Bart looked confused. “Then why don’t those scientists just believe, then.  I don’t get it.”

“Bart, sometimes people don’t want to believe in God because they don’t want to admit they could be wrong in the way they live and think.  It’s extremely rare for anyone to be true to what they know to be facts if it involves admitting they might have been wrong before. More than one atheist has stated that even if Christianity was found to be absolutely, unquestionably true, they still didn’t want to be a Christian.  It is too limiting.”

She spoke gently.  “My personal opinion is that if they would be honest enough to investigate Jesus’ history and teachings critically, they might feel very differently.  Others have been honest enough to do that and found themselves surprised:  Muslims, atheists, Buddhists, Nazis, Communists.  But it requires an honest and critical investigation.  Some just aren’t up to it.”3

Silence fell over the group.  Nannygranne knew the point she’d made was heavy, but it was important.  Who would be honest in considering God?

“Uh, Ms. NG . . .” Adrian spoke hesitantly, but he didn’t want Nannygranne to forget his comment from the week before. “. . . what about that Greek gods thing?  You know, the myth that said some of the gods rose from the dead and that the story of Jesus was a spin-off of that?”

“Oh, Adrian!  I almost forgot!  Yes!  I checked on that, too.  It turns out that the stories of the Greek gods coming back to life were something different.  They were made into another god or creature or moved to another realm.  Some died again.  None of the stories said they rose from the dead, lived and moved in the same realm as before their death.  Only Jesus did that.  Further, the oldest written documents about the Greek gods we have were written 1000 years after Jesus lived.4  So maybe they copied Him.   I’m glad you reminded me.  It was interesting reading.”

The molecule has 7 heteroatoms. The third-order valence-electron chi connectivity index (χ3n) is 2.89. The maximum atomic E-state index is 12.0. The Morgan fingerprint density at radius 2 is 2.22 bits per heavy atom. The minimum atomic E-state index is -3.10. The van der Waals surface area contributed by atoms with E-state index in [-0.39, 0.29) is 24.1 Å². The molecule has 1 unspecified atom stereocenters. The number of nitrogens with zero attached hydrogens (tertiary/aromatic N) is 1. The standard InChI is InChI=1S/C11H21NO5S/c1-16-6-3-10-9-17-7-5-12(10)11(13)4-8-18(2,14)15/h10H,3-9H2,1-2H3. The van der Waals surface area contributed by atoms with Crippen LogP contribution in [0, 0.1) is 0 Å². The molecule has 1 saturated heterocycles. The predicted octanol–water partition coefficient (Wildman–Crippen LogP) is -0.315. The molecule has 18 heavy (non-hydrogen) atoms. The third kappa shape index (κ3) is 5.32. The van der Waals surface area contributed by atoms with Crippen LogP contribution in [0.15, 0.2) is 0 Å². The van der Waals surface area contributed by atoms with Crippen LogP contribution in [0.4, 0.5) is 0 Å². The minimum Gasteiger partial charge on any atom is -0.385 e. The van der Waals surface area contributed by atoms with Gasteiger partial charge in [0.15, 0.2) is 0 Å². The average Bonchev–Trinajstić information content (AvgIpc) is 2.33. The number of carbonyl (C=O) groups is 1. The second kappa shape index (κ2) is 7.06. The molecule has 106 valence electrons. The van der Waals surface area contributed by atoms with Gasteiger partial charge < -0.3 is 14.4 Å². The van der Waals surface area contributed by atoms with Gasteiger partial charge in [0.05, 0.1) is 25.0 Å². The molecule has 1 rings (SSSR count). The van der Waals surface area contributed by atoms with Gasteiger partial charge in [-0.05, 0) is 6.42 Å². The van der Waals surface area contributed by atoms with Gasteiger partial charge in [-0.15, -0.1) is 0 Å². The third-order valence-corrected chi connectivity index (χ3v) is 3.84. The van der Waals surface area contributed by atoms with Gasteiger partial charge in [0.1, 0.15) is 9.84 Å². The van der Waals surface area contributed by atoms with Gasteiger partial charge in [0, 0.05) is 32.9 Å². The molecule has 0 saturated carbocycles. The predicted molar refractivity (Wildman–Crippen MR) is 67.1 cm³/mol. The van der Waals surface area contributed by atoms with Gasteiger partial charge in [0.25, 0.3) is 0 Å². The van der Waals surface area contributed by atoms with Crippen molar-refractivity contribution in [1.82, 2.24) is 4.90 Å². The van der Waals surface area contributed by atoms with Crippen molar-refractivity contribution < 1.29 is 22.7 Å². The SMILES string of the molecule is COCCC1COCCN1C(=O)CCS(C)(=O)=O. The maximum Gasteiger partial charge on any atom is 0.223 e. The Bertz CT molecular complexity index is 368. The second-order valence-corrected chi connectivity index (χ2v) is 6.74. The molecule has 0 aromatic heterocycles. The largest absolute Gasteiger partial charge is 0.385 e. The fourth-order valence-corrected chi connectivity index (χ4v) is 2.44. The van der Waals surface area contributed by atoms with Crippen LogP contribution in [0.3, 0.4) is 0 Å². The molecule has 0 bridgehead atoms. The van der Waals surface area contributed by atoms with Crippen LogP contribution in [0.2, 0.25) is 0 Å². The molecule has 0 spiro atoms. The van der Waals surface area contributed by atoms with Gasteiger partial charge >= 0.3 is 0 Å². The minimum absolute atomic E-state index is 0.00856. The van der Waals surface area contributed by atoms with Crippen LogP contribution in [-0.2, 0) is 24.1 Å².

Nannygranne waited to see Adrian’s response.  He simply nodded, his lips pursed, his eyebrows raised in surprise.5

“Well, what do you think, guys?  I’ve certainly got plenty of material for my project.  In fact, thanks to you guys and your input, I’m more and more convinced that what I believe about Jesus’ resurrection is really true.  So, I’m just going to keep learning more and more.  At my age, I try to be sure.”

Leon grinned. “Aw you’re not old, Mrs. NG. You’re just a teenager stuck in a well used birthday suit!”

The boys engulfed him with head slaps, back slaps, head scrubs, and name-calling.  Tapping on the top of his head, someone said, “Hello?  Is anybody in there?”

Nannygranne smiled. “Come on, guys. Leon was trying to be nice.  And he’s got a point.  The tread on my tires is growing thin, but there’s still plenty of compression in my engine.”

The boys cheered and did a round of high fives.

“Guys, seriously, thank you again for your time.  I appreciate getting to do this.”

Adrian spoke up. “You’re all right, Ms. NG.”

Nate smiled and nodded. “Yeah, Ms. NG.  You’re all right.”  He joined his buddies heading for the parking lot.

“God bless you. Go with God,” Nannygranne whispered prayerfully.

She gathered her tote and chair and walked to her car, humming, “I Serve a Risen Savior, He’s everything to me . . .”


1 Dr. Layne Craig addresses the question of Jesus’ abduction by aliens:  https://www.youtube.com/watch?v=QW97epVeN7Y

2 Regarding scholarly views of the Resurrection, Habbermass https://www.youtube.com/watch?v=ay_Db4RwZ_M

Muslim convert to Christianity https://www.youtube.com/watch?v=GKSuGHXUY_0

4 http://homermultitext.blogspot.com/2010/07/homeric-papyri-and-homer-multitext.html#:~:text=The%20Homeric%20papyri%20are%2C%20with,A%20(Marcianus%20Graecus%20454).

5 Jesus’s resurrection like the Greek god myths?:  https://www.youtube.com/watch?v=qrCYVk6xrXg


I am a mother, grandmother, nanny, and writer—with a passionate concern about children, all children. With the help of my son Travis (who has a graduate degree in apologetics) I hope to share some thoughts that will be helpful to all who have the same concern.